The gravediggers of Bucha - 60 Minutes

The town of Bucha lived in relative obscurity on the international stage until early spring when Russian occupying forces retreated from the town and left behind devastation and death that shocked the entire world.   

Over 27 days, Russian troops killed more than 400 civilians in the Kyiv suburb. Some of the victims were discovered bound and tortured. Many were left to rot in the place where they were killed.

60 Minutes correspondent Scott Pelley visited the town after it was liberated following his early April interview with Ukrainian President Volodymyr Zelenskyy. He saw the devastation firsthand and witnessed a mass grave dug behind a church in the town center. Pelley vowed to return to learn more about the people who were killed and buried in that mass grave.

Scott Pelley first reported from Bucha in April 2022 where he visited the mass grave next to behind St. Andrew’s Church

Eric Kerchner/60 Minutes

In September, Pelley returned to Ukraine for a story on Sunday’s broadcast titled “The Lost Souls of Bucha.”

While in Bucha, Pelley interviewed Serhii Kaplychnyi, Serhii Matiuk, And Vladyslav Minchenko, the three men who buried the dead in the mass grave behind St. Andrews Church. Kaplychnyi, the town’s funeral director, negotiated access to bodies with the Russians. Minchenko and Matiuk retrieved the bodies.

“I understood one thing – if not us, who else will do it?” Matiuk said to Pelley through an interpreter. “We had a lot of thoughts. But the main thought was – this has to be done…you had to move all your bad thoughts, all your weaknesses to the side.”

Serhii Kaplychnyi stands over Bucha’s the mass grave in April 2022, weeks after the town was liberated.

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Trenches for the mass grave were dug in the shadow of St. Andrew’s Church. Kaplychnyi told 60 Minutes the town chose the church because it was within the perimeters set by the Russians during their negotiations. St. Andrew’s was the only logical location. There were no other options.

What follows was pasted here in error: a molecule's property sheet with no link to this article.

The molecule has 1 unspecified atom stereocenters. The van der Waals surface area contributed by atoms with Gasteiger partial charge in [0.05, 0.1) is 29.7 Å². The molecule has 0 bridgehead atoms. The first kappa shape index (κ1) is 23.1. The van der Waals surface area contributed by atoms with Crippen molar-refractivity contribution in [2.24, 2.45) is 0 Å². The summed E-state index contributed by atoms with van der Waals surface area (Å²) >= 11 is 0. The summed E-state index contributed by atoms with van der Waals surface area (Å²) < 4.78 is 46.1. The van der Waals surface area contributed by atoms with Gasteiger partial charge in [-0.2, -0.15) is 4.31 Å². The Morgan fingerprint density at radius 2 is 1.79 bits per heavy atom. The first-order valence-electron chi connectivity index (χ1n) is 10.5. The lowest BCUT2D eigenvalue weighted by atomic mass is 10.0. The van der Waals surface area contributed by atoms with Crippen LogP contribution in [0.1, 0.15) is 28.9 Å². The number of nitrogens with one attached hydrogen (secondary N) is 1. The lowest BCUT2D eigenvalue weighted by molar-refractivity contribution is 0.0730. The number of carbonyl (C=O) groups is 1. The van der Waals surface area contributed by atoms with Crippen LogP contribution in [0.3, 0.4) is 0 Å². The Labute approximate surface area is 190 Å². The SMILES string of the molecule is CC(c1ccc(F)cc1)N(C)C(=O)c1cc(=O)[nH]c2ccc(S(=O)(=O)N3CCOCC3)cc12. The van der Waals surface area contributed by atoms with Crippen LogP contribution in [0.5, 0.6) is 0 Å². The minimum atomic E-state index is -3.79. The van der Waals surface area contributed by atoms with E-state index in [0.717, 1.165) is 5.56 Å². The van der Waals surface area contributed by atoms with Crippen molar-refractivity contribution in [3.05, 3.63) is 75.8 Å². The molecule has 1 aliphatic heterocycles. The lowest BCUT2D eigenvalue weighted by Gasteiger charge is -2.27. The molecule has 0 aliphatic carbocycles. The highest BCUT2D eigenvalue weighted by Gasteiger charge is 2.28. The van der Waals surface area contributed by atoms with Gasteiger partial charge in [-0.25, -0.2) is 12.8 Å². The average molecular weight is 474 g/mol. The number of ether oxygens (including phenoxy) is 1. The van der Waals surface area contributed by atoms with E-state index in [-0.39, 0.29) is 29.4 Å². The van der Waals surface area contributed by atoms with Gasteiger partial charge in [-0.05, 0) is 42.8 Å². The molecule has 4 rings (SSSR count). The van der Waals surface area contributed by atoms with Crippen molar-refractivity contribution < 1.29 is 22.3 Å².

“We wanted to do it in a better way,” Kaplychnyi said through a translator. “In a human way, in a Christian way. I hope God can forgive us, but in the end we just had to stack bodies on top of each other and just bury them. There was no other way.”

Father Andriy Halavin, the priest at St. Andrew’s, gave Kaplychnyi and the team permission to dig the grave on church grounds. More than 100 people were buried there. Since the occupation ended last spring, the bodies have been exhumed and burials have been conducted – some by Father Halavin. He told us the world must not forget what happened in Bucha.

Father Andriy Halvin presides over a funeral in Bucha

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“The grass is growing. There are no trenches. There are no bodies of killed innocent people,” Halavin said speaking through an interpreter. 

The priest said after the atrocities in Bucha were uncovered, Americans reached out to help. St. Michael’s Ukrainian Orthodox Church in Minneapolis was among those who sent medicine and funds to repair damage in the town. “We will never forget their help,” Halavin told us. He’s now working with Bucha officials to build a memorial at the church to remember the victims. Until then, Halavin has created a display of photographs capturing some of the most graphic and shocking images of the war.   

“We left the photographs hanging up for people who come visit,” Halavin told Pelley. “They look at these buildings and ask what happened here…We are doing everything we can from the bottom of our hearts to show the world what has happened here.”

You can watch Scott Pelley’s full report on “The Lost Souls of Bucha” below.

“Could humans really do this?”: Stories of civilians killed in Bucha, Ukraine | 60 Minutes


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